A Bible study on idolatry, concentrating on the subject of the second commandment: the way we worship.
Most people consider the second commandment to deal with making or falling down before a pagan idol, but it has far greater scope. John Ritenbaugh shows that it covers all aspects of the way we worship, including setting ourselves up in God's place by beco. . .
The natural mind craves something physical to remind us of God, but the Second Commandment prohibits this. Any representation will fall short of the reality.
Many fail to perceive the difference between the first and second commandments. John Ritenbaugh explains that the second defines the way we are to worship the true God.
John Ritenbaugh reminds us that the Sabbath is a memorial to the awesome creative power of Almighty God, a period of time God purposefully sanctified and set apart for the benefit of mankind, a time God shifted His creative effort onto an even more awesome. . .
God, not man, created, sanctified and memorialized the seventh day Sabbath from the time of creation, intending that man use this holy time to worship God.
Idolatry derives from worshiping the work of our hands or thoughts rather than the true God. Whatever consumes our thoughts and behavior has become our idol.
At creation, God sanctified only one day, the seventh, as a day of rest. At Sinai, He once again sanctified it as a holy day, connecting it with creation and freedom. John Ritenbaugh expands on these concepts, showing that God wants us to keep the Sabbath . . .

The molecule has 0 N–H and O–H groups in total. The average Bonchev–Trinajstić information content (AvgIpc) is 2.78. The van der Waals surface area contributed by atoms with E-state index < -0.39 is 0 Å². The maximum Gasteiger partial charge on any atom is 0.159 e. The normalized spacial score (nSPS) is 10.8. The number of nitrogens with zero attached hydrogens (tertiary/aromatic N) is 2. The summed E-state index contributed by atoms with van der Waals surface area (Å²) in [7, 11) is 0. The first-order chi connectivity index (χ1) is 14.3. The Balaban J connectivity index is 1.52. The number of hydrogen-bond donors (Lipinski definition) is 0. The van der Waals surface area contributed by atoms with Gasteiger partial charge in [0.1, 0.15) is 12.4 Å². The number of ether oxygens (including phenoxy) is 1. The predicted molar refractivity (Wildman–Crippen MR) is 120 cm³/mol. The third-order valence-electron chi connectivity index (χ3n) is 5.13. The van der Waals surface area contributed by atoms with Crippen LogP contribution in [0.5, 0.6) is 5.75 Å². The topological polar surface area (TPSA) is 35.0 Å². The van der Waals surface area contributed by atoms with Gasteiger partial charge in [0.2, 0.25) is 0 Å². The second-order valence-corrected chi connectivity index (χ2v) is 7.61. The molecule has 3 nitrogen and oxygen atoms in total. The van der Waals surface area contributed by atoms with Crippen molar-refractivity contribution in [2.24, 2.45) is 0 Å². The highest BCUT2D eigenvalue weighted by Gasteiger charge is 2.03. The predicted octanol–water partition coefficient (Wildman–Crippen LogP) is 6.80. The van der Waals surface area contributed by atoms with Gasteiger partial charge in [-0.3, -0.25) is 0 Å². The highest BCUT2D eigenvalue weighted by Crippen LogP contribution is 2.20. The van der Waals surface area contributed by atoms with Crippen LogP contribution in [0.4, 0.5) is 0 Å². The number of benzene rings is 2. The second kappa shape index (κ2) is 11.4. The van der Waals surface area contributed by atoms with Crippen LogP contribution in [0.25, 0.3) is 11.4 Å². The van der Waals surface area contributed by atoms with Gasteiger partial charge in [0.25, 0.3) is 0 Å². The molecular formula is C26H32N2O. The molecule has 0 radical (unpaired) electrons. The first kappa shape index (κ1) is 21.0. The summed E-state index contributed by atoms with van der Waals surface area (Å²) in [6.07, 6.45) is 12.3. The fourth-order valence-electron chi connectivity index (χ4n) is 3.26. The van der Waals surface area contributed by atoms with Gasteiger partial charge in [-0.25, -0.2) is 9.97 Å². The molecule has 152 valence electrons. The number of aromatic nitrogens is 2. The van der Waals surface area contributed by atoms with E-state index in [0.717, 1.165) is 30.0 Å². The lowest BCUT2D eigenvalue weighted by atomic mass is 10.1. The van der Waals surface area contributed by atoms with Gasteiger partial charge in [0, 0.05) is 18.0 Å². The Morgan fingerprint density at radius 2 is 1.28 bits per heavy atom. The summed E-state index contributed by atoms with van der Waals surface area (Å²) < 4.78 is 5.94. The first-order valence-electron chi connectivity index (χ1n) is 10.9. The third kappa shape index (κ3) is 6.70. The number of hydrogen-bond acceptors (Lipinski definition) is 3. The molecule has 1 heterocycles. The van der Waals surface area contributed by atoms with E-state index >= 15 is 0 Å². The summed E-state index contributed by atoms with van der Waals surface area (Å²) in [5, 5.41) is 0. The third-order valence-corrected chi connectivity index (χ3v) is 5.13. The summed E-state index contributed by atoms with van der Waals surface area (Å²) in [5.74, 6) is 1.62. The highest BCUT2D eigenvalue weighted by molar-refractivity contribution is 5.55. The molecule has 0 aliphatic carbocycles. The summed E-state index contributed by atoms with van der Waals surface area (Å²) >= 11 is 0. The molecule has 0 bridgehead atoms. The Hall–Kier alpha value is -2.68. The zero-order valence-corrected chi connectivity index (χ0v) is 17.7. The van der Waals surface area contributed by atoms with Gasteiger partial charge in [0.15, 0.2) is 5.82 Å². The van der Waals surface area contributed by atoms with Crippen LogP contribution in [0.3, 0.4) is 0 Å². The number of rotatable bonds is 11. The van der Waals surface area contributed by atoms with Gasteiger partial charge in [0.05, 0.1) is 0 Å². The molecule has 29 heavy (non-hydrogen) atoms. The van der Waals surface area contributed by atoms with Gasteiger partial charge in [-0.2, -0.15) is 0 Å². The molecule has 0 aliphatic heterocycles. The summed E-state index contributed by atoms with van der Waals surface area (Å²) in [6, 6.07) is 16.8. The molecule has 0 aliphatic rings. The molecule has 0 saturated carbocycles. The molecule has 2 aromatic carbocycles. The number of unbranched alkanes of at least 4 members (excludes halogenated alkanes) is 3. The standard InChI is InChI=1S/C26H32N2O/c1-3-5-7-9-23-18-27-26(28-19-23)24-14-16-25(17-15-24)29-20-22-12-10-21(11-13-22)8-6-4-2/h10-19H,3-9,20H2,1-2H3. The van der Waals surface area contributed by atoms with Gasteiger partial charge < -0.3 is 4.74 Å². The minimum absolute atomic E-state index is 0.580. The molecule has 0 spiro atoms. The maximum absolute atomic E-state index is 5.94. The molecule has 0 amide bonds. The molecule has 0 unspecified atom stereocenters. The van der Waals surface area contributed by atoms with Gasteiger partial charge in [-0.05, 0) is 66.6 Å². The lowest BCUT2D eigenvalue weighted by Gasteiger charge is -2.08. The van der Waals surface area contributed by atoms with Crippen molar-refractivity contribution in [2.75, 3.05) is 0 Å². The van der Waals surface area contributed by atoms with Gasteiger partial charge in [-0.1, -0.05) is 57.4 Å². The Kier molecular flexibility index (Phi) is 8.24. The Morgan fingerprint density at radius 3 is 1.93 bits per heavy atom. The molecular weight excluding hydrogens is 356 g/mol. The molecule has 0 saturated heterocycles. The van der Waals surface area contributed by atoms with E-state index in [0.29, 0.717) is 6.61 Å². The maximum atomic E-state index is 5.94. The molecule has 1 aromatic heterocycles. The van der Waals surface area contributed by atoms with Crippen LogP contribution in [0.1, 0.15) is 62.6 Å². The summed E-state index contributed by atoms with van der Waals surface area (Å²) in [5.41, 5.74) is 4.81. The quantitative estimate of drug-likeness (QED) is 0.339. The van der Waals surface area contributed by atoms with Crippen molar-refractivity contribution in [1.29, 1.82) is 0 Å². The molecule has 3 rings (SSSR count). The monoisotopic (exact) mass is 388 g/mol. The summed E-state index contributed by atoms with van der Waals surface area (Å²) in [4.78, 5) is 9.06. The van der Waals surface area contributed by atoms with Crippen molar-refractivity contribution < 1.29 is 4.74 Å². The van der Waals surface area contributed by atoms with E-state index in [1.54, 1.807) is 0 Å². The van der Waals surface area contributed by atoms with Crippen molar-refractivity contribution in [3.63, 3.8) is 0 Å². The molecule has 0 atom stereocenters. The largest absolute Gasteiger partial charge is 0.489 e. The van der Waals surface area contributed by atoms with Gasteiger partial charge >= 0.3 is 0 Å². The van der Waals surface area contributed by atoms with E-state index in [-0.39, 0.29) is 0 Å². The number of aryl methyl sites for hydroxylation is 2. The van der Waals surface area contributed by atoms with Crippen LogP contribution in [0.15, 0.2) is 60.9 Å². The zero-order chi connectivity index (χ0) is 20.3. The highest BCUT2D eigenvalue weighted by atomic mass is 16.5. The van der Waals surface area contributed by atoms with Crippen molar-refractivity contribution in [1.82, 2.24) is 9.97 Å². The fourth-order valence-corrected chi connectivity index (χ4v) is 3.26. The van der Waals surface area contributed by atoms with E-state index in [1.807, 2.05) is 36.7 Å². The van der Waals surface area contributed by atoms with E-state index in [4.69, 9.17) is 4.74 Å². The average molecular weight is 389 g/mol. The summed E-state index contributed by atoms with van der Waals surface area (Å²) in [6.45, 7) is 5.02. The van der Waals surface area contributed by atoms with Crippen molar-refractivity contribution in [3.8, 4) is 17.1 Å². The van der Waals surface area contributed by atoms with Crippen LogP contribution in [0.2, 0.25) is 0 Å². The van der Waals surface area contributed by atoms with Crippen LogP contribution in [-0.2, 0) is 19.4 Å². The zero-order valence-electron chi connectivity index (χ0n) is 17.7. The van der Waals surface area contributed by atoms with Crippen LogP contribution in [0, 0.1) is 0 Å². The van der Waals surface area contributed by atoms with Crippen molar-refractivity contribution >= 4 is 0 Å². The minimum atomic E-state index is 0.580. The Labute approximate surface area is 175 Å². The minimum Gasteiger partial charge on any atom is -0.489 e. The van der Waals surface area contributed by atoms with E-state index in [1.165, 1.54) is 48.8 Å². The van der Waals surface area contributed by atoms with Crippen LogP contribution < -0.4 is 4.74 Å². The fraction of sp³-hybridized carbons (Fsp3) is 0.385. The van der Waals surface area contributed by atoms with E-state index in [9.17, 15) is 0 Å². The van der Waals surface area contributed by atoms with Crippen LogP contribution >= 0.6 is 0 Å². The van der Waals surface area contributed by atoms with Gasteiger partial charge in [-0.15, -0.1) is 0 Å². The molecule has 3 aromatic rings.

The Sabbath is a special creation, a very specific period of holy time given to all of mankind, reminding us that God created and is continuing to create.
Many think the Third Commandment merely prohibits profane speech. In reality, it regulates the purity and quality of our worship of the great God.
In the the Third Commandment, God's name describes His character, attributes, and nature. If we bear God's name, we must reflect His image and His character.
John Ritenbaugh, suggesting that the prohibition against taking God's name in vain is the least understood commandment, asserts that the names of God (more than 250 mentioned in the Scriptures, eight of them concentrated in Psalm 23) represent the multitud. . .
The fifth commandment stands at the head of the second tablet of the Decalogue, which governs our human relationships. It is critical for family and society.
To see God as accurately as possible, we must refrain from drawing a too-simple mental picture of His nature. We must be continually expanding our conception of Him.
Richard Ritenbaugh, referring to an email from someone who had stretched the meaning of the second commandment to condemn the use of all paintings, photographs, or sculpture, shows that Scripture is replete with examples of artistry in both the Tabernacle . . .
Many believe and attend church services without really answering this most fundamental of questions. Here are three reasons for worshiping almighty God.
Nowhere in the Bible are we told to venerate the symbol of the cross. The early church certainly did not. It was introduced into Catholic churches in AD 431.
To appropriate the name of God means to represent His attributes, character and nature. Our behavior must imitate Christ just as Christ revealed God the Father.
The Catholic Church places great importance on Mary—to the point that many Catholics, both lay and clergy, are pushing for Mary to be recognized as "Co-Redemptrix"! David Grabbe points out that the Bible makes no such claims for her. She may be "bles. . .
David Grabbe, claiming that the command to take up the cross has been sullied, tainted, and moreover smeared by Protestant heretical syrup, insists that the venerating of the cross (explicitly violating the Second Commandment) pre-dated Christianity by sev. . .
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